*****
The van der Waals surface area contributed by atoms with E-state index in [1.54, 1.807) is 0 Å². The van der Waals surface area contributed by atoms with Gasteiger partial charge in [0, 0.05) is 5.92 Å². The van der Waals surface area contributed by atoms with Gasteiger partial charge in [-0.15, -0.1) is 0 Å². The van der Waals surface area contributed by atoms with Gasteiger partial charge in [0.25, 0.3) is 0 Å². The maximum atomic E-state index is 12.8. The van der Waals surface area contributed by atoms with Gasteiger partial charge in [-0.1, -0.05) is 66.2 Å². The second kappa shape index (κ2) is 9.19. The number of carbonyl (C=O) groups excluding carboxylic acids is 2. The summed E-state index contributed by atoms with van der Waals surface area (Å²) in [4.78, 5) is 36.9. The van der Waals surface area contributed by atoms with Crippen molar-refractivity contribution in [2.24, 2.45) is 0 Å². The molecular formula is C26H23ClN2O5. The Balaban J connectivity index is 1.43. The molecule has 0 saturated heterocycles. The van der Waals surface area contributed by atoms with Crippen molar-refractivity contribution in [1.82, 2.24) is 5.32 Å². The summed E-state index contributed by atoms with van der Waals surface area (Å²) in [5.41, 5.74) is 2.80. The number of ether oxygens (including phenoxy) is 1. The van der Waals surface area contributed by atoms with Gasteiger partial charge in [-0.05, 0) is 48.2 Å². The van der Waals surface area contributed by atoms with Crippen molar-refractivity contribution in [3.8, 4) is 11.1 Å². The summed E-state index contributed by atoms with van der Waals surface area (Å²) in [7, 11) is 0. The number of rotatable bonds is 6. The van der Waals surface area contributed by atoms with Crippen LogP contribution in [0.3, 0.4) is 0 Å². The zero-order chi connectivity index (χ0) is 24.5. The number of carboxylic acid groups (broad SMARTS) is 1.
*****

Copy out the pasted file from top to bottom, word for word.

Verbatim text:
The van der Waals surface area contributed by atoms with E-state index in [1.54, 1.807) is 0 Å². The van der Waals surface area contributed by atoms with Gasteiger partial charge in [0, 0.05) is 5.92 Å². The van der Waals surface area contributed by atoms with Gasteiger partial charge in [-0.15, -0.1) is 0 Å². The van der Waals surface area contributed by atoms with Gasteiger partial charge in [0.25, 0.3) is 0 Å². The maximum atomic E-state index is 12.8. The van der Waals surface area contributed by atoms with Gasteiger partial charge in [-0.1, -0.05) is 66.2 Å². The second kappa shape index (κ2) is 9.19. The number of carbonyl (C=O) groups excluding carboxylic acids is 2. The summed E-state index contributed by atoms with van der Waals surface area (Å²) in [4.78, 5) is 36.9. The van der Waals surface area contributed by atoms with Crippen molar-refractivity contribution in [2.24, 2.45) is 0 Å². The molecular formula is C26H23ClN2O5. The Balaban J connectivity index is 1.43. The molecule has 0 saturated heterocycles. The van der Waals surface area contributed by atoms with Crippen molar-refractivity contribution in [1.82, 2.24) is 5.32 Å². The summed E-state index contributed by atoms with van der Waals surface area (Å²) in [5.41, 5.74) is 2.80. The number of ether oxygens (including phenoxy) is 1. The van der Waals surface area contributed by atoms with Gasteiger partial charge in [-0.05, 0) is 48.2 Å². The van der Waals surface area contributed by atoms with Crippen molar-refractivity contribution in [3.8, 4) is 11.1 Å². The summed E-state index contributed by atoms with van der Waals surface area (Å²) in [7, 11) is 0. The number of rotatable bonds is 6. The van der Waals surface area contributed by atoms with Crippen LogP contribution in [0.3, 0.4) is 0 Å². The zero-order chi connectivity index (χ0) is 24.5. The number of carboxylic acid groups (broad SMARTS) is 1.